Already in 2011, Hungarian Prime Minister Viktor Orbán promised to serve justice on his socialist predecessors, who sold the nation’s people into unending debt slavery under the lash of the International Monetary Fund (IMF) and the terrorist state of Israel. Those earlier administrations were riddled with Israelis in high places, to the fury of the masses, who finally elected Orbán’s Fidesz party in response.
According to a report on the German-language website “National Journal,” Orbán has now moved to unseat the usurers from their throne. The popular, nationalistic prime minister told the IMF that Hungary neither wants nor needs further “assistance” from that proxy of the Rothschild-owned Federal Reserve Bank. No longer will Hungarians be forced to pay usurious interest to private, unaccountable central bankers.
Instead, the Hungarian government has assumed sovereignty over its own currency and now issues money debt free, as it is needed. The results have been nothing short of remarkable. The nation’s economy, formerly staggering under deep indebtedness, has recovered rapidly and by means not seen since National Socialist Germany.
The Hungarian Economic Ministry announced that it has, thanks to a “disciplined budget policy,” repaid on August 12, 2013, the remaining €2.2B owed to the IMF—well before the March 2014 due date. Orbán declared: “Hungary enjoys the trust of investors,” by which is not meant the IMF, the Fed or any other tentacle of the Rothschild financial empire. Rather, he was referring to investors who produce something in Hungary for Hungarians and cause true economic growth. This is not the “paper prosperity” of plutocratic pirates, but the sort of production that actually employs people and improves their lives.
With Hungary now free from the shackles of servitude to debt slavers, it is no wonder that the president of the Hungarian central bank, operated by the government for the public welfare and not private enrichment, has demanded that the IMF close its offices in that ancient European land. In addition, the state attorney general, echoing Iceland’s efforts, has brought charges against the last three previous prime ministers because of the criminal amount of debt into which they plunged the nation.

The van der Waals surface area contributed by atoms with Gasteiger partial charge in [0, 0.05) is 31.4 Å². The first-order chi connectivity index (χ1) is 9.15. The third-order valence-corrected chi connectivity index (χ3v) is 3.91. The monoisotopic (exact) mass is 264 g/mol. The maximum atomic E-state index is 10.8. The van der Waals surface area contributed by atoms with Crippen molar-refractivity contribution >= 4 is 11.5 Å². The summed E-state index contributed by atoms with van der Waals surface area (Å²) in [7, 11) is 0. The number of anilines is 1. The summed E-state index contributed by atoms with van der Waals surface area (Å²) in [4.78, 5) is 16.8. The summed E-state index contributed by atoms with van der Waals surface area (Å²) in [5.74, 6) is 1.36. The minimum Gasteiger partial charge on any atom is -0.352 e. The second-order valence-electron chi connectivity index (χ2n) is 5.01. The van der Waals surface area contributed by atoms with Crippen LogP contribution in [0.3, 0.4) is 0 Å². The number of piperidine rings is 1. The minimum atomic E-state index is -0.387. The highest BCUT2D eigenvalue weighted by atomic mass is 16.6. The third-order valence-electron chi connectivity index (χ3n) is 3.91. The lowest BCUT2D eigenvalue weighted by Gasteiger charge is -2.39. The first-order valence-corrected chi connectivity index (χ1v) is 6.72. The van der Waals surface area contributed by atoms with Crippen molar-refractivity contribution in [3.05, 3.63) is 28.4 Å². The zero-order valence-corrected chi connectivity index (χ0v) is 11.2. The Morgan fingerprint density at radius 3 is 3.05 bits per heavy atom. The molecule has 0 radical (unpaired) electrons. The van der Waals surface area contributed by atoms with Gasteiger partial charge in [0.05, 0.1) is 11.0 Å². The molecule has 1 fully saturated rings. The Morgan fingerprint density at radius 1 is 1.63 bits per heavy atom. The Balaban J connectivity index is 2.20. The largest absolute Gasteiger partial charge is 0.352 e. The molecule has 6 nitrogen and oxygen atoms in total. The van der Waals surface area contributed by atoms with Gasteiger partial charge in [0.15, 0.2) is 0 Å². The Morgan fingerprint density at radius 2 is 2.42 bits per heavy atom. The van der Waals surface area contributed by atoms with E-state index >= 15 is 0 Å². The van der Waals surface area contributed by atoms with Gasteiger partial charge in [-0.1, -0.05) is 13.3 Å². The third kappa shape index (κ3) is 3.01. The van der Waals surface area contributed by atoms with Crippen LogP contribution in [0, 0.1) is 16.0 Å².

The only step remaining, which would completely destroy the power of the banksters in Hungary, is for that country to implement a barter system for foreign exchange, as existed in Germany under the National Socialists and exists today in the Brazil, Russia, India, China and South Africa, or BRICS, international economic coalition. And if the United States would follow the lead of Hungary, Americans could be freed from the usurers’ tyranny and likewise hope for a return to peaceful prosperity.
Prepare to be outraged. Newly obtained filings from this Florida woman’s lawsuit uncover horrifying scheme (Update)
A mortgage has two parts: the promissory note (the IOU from the borrower to the lender) and the mortgage, which creates the lien on the home in case of default. During the housing bubble, banks bought loans from originators, and then (in a process known as securitization) enacted a series of transactions that would eventually pool thousands of mortgages into bonds, sold all over the world to public pension funds, state and municipal governments and other investors. A trustee would pool the loans and sell the securities to investors, and the investors would get an annual percentage yield on their money.
The wait is finally over. A report by the New York Times states that the feds have called for the United Kingdom to turn over the two men behind the JP Morgan multibillion dollar losses last year in what has been termed the “London Whale.” Javier Martin-Artajo, a manager who oversaw the trading strategy, and Julien Grout the trader who enacted the strategy, now face extradition to the United States, and a waiting jail cell when they arrive, much like Larus Welding who, as CEO of Glitnir Bank in Iceland, was arrested and convicted for his role in the financial crisis.